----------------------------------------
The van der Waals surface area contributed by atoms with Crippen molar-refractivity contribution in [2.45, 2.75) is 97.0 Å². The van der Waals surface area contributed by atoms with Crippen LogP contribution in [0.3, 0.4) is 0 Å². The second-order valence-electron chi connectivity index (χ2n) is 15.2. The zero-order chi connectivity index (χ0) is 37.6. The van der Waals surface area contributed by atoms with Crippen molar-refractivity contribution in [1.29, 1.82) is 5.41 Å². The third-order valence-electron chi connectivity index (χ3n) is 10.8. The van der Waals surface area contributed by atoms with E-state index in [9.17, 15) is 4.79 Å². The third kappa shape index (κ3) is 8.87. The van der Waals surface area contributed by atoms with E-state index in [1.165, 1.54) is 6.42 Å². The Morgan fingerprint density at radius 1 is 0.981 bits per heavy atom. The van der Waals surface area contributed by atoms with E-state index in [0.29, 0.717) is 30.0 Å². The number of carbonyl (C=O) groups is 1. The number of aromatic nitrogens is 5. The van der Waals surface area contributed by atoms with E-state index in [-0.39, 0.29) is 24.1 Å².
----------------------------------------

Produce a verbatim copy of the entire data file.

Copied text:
The van der Waals surface area contributed by atoms with Crippen molar-refractivity contribution in [2.45, 2.75) is 97.0 Å². The van der Waals surface area contributed by atoms with Crippen LogP contribution in [0.3, 0.4) is 0 Å². The second-order valence-electron chi connectivity index (χ2n) is 15.2. The zero-order chi connectivity index (χ0) is 37.6. The van der Waals surface area contributed by atoms with Crippen molar-refractivity contribution in [1.29, 1.82) is 5.41 Å². The third-order valence-electron chi connectivity index (χ3n) is 10.8. The van der Waals surface area contributed by atoms with E-state index in [9.17, 15) is 4.79 Å². The third kappa shape index (κ3) is 8.87. The van der Waals surface area contributed by atoms with E-state index in [1.165, 1.54) is 6.42 Å². The Morgan fingerprint density at radius 1 is 0.981 bits per heavy atom. The van der Waals surface area contributed by atoms with E-state index in [0.29, 0.717) is 30.0 Å². The number of carbonyl (C=O) groups is 1. The number of aromatic nitrogens is 5. The van der Waals surface area contributed by atoms with E-state index in [-0.39, 0.29) is 24.1 Å².